Former CIA Officer Jason Hanson Reveals...

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How And Why To Make A Vehicle Load Plan

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As we rolled through Baghdad, I began to notice the right rear tire of the vehicle in front of mine start to wobble.  My TC (Truck Commander) called the lead vehicle and informed them of the problem.  They found a suitable place to stop and initiated their immediate action drill.  According to the vehicle load plan, the jack and tire iron would be located on the right side as you opened the hatch of the Range Rover.

But it wasn’t.

As the lead team began to dig through their pile of junk stuffed in the back, it became obvious that this was taking too long.  Frustrated (and against policy) I jumped out of the driver seat of my Suburban and went to get my jack and tire Iron.  It was right where it should be.

I handed the items to the lead vehicle crew and returned to my driver seat.  We were back on the road less than a minute later.  The crew knew their tasks, but someone had ignored the vehicle load plan.

As you might imagine, Baghdad is not the place you want to be stuck on the side of the road.

Jordanian Embassy in Baghdad after an exploded car bomb
Jordanian Embassy in Baghdad After an Exploded Car Bomb by MSGT Robert R. Hargreaves | Public Domain

What is a vehicle load plan?

A vehicle load plan is a clear plan that explains where both equipment AND people will be in a vehicle.  While this can be verbal, it’s best to document it on paper.  This allows the information to be shared easily and referenced when in doubt.

Vehicle load plans should include everything from a first aid kit to the spare tire.  By properly planning the location of each item, it is easy to check to make sure that each item is there.  Additionally, in an emergency you can find the items more quickly and easily.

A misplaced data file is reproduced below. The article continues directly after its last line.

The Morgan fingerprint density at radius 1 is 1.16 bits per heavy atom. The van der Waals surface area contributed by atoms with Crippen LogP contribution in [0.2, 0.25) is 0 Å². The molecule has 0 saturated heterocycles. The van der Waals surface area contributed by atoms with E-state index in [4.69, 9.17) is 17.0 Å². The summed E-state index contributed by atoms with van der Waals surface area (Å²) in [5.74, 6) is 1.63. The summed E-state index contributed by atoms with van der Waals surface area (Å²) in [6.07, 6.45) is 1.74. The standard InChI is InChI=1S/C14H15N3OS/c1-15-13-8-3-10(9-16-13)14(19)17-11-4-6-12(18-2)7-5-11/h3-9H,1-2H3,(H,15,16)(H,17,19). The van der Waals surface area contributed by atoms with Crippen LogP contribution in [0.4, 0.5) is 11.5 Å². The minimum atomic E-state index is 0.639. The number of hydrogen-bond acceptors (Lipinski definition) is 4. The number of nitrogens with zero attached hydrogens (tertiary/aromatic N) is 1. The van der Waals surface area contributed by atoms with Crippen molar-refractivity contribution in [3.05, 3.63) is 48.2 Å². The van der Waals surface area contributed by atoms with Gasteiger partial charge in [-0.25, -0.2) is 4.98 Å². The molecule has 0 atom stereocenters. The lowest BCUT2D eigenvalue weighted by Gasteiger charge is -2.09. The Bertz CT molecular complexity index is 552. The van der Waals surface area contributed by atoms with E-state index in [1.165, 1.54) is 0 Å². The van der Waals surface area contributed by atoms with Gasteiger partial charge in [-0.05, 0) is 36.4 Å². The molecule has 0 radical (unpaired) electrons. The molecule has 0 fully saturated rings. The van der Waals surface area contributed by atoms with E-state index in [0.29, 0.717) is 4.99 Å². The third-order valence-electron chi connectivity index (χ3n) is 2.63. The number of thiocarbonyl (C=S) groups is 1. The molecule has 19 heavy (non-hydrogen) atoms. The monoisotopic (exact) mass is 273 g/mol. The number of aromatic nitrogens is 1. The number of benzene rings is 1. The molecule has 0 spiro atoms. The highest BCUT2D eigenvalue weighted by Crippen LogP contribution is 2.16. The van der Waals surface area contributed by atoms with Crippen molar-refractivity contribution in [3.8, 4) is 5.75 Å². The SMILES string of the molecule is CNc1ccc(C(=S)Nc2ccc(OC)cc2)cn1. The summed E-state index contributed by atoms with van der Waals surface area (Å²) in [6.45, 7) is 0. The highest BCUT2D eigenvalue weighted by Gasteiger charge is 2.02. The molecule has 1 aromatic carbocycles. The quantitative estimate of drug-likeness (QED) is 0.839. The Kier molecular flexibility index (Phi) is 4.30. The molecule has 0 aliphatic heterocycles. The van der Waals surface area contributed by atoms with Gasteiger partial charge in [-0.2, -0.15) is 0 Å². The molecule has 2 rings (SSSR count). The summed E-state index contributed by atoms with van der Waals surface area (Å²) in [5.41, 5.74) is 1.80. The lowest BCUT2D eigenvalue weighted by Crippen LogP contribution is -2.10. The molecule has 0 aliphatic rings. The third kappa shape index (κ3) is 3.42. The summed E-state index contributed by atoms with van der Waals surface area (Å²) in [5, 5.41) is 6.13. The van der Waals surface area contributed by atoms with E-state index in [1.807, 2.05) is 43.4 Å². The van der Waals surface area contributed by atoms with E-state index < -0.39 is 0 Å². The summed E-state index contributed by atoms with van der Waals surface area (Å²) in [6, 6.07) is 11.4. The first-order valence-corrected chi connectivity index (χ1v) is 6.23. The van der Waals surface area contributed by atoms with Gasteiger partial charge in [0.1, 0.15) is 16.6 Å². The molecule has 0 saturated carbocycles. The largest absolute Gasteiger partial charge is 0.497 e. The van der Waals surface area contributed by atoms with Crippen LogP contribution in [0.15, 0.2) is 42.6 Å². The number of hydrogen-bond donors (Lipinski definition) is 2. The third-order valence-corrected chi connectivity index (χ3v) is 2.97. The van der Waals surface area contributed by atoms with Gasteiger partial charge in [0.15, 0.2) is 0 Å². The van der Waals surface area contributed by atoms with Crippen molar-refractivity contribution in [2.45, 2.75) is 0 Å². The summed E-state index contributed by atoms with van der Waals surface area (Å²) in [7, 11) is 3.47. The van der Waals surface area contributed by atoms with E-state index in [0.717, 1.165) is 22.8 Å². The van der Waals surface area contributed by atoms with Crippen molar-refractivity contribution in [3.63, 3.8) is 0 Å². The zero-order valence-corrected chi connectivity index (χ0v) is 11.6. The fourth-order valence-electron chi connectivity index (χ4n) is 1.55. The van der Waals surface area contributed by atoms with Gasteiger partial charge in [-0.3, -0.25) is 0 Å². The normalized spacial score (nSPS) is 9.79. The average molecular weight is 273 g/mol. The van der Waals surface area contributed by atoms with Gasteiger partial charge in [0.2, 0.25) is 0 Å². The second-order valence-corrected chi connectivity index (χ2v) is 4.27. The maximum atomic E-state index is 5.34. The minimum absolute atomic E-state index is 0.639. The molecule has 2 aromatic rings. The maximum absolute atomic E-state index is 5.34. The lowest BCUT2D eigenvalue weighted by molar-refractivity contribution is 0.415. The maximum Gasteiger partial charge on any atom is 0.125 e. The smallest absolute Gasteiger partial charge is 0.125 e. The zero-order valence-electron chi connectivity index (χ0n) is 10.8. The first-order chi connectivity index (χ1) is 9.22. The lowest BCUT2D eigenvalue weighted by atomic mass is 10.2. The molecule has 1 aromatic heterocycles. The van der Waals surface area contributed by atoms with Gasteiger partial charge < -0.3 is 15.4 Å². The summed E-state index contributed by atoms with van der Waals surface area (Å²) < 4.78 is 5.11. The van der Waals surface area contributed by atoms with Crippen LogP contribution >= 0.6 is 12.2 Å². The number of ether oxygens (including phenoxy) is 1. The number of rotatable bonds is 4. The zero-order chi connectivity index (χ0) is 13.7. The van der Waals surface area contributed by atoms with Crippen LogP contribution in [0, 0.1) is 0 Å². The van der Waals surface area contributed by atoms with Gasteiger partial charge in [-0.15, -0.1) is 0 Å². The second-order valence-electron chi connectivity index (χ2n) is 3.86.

Dr. Pehrson recently wrote an article on the importance of proper information to care for a patient.  By storing your medical records in a planned location, you can easily tell a first responder where your records are.  This may allow them to identify critical details in your medical history that can greatly impact the effectiveness of your treatment.

How do you create a vehicle load plan?

The truth is, you probably already have a basic one in place.  When your family gets in the car, do you sit around discussing who will sit in each seat?  You may ask who’s driving.  But otherwise the plan is usually set for who sits where.  It’s only natural that you establish a routine for something done so frequently.  A vehicle load plan simply encourages you to evaluate and document this process.

There are two aspects to a proper vehicle load plan.


When it comes to assigning people to your vehicle load plan, there are a lot of questions to ask.  Who is the best driver?  Who is the best navigator?  Which is more important right now?  Does a parent need to sit in the back seat to comfort or treat Junior?

The situation affects these decisions, so they may be flexible.  You may not need to put this portion down to paper as critical skills and weapon systems probably won’t play a role.  However, it’s worth considering various options and setting standards based on those options.  You may decide that in the case of an emergency, no navigator is needed.  It may be more important to have a parent in the back seat to comfort a child and leave the driver focused.

As is the case with so much in the world, the right answer is going to be the best decision that can be made with the information available.